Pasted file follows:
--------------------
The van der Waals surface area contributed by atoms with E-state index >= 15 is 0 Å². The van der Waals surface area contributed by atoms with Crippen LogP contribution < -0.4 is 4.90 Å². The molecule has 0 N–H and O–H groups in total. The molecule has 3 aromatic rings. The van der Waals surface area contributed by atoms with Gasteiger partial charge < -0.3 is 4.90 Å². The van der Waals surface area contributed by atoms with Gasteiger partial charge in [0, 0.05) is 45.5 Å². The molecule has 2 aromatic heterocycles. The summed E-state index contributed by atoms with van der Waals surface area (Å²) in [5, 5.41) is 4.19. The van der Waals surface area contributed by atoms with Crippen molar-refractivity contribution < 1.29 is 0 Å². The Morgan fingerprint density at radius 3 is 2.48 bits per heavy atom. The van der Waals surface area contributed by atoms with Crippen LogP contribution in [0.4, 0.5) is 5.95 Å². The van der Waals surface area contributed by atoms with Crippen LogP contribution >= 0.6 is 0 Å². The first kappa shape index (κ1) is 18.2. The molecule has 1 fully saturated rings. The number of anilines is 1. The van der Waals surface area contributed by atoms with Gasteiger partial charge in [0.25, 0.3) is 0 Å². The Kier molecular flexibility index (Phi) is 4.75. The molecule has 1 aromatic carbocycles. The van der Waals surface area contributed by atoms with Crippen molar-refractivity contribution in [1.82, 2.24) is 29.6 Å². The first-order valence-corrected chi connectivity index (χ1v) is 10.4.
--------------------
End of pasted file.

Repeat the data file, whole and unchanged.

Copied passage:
The van der Waals surface area contributed by atoms with E-state index >= 15 is 0 Å². The van der Waals surface area contributed by atoms with Crippen LogP contribution < -0.4 is 4.90 Å². The molecule has 0 N–H and O–H groups in total. The molecule has 3 aromatic rings. The van der Waals surface area contributed by atoms with Gasteiger partial charge < -0.3 is 4.90 Å². The van der Waals surface area contributed by atoms with Gasteiger partial charge in [0, 0.05) is 45.5 Å². The molecule has 2 aromatic heterocycles. The summed E-state index contributed by atoms with van der Waals surface area (Å²) in [5, 5.41) is 4.19. The van der Waals surface area contributed by atoms with Crippen molar-refractivity contribution < 1.29 is 0 Å². The Morgan fingerprint density at radius 3 is 2.48 bits per heavy atom. The van der Waals surface area contributed by atoms with Crippen LogP contribution in [0.4, 0.5) is 5.95 Å². The van der Waals surface area contributed by atoms with Crippen LogP contribution >= 0.6 is 0 Å². The first kappa shape index (κ1) is 18.2. The molecule has 1 fully saturated rings. The number of anilines is 1. The van der Waals surface area contributed by atoms with Gasteiger partial charge in [0.25, 0.3) is 0 Å². The Kier molecular flexibility index (Phi) is 4.75. The molecule has 1 aromatic carbocycles. The van der Waals surface area contributed by atoms with Crippen molar-refractivity contribution in [1.82, 2.24) is 29.6 Å². The first-order valence-corrected chi connectivity index (χ1v) is 10.4.